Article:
|This article does not cite any references or sources. (May 2011)|
|Author||Marcus Minucius Felix|
Octavius is an early writing in defense of Christianity by Marcus Minucius Felix. It is written in the form of a dialogue between the pagan Caecilius Natalis and the Christian Octavius Januarius, a provincial lawyer, the friend and fellow-student of the author.
The scene is pleasantly and graphically laid on the beach at Ostia on a holiday afternoon, and the discussion is represented as arising out of the homage paid by Caecilius, in passing, to the Cult image of Serapis. His arguments for paganism (possibly modelled on those of Celsus) are taken up one at a time by Octavius, with the result that the assailant is convinced. Minucius himself plays the part of umpire. The form of the dialogue is modelled on the De natura deorum and De divinatione of Cicero and its style is both vigorous and elegant if at times not exempt from something of the affectation of the age.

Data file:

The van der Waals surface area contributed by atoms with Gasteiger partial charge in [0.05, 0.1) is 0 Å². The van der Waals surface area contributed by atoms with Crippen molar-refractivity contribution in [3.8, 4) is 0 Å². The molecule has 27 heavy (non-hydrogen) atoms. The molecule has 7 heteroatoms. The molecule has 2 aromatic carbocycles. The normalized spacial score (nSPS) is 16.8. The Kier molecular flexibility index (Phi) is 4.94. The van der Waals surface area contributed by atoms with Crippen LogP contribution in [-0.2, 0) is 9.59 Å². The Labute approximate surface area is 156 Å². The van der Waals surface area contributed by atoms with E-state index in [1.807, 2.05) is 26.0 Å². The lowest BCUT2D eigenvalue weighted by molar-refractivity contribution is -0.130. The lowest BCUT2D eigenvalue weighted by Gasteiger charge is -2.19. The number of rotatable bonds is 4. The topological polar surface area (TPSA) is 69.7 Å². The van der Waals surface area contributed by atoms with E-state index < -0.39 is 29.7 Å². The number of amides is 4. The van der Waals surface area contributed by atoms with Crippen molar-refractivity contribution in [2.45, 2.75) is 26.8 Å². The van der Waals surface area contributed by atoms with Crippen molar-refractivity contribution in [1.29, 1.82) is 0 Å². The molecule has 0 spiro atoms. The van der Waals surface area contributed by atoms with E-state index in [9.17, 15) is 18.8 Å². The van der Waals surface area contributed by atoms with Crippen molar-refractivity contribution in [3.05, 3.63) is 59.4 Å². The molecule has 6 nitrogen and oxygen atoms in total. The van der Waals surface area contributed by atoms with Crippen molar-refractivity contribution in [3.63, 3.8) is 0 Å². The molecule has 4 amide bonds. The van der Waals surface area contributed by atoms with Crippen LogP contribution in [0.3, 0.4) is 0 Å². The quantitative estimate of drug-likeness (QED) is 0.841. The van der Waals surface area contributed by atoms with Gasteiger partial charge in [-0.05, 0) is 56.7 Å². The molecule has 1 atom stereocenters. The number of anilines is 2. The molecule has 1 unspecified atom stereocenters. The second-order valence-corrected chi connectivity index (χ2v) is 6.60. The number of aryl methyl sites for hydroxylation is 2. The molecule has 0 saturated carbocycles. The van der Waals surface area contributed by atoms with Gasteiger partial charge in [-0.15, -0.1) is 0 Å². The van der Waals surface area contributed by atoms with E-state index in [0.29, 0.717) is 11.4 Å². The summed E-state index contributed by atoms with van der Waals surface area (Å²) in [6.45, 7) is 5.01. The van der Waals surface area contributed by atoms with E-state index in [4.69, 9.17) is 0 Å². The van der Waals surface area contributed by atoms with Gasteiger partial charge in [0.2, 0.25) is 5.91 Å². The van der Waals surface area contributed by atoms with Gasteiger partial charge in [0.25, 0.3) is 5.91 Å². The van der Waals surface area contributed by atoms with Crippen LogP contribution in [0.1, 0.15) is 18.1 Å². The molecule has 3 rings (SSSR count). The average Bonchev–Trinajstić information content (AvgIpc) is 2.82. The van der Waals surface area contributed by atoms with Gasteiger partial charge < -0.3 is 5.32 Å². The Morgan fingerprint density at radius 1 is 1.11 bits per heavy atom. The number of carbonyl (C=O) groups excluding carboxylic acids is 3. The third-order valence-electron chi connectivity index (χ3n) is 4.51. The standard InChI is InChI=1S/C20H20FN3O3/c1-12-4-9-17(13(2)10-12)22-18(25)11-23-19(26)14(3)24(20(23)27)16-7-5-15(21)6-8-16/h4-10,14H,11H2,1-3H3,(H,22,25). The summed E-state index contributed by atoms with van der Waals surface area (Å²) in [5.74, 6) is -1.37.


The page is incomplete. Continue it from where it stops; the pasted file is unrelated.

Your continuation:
Its Latinity is not of the specifically Christian type. If the doctrines of the Divine unity, the resurrection, and future rewards and punishments are left out of the account, the work has less the character of an exposition of Christianity than of a philosophical and ethical polemic against the absurdities of polytheism. While it thus has much in common with the Greek Apologies it is full of the strong common sense that marks the Latin mind. Its ultimate appeal is to the fruits of faith.
Arnobius of Sicca's Adversus nationes survived in a single ninth-century manuscript in Paris (and a bad copy of it in Brussels). The French manuscript also contains the Octavius of Marcus Minucius Felix.
- Codex Parisinus, lat. 1661. Concetto Marchesi, Arnobii adversus nationes libri vii (Corpus Scriptorum Latinorum Paravianum) Turin, 1953.
- Internet Encyclopedia of Philosophy: "Modern translations of the Octavius come from a 9th century manuscript in the Bibliotheque Nationale in Paris which contains the seven books of Arnobius’ (284-305) Adversus Nationes along with an 8th book—the Octavius."--http://www.iep.utm.edu/minucius/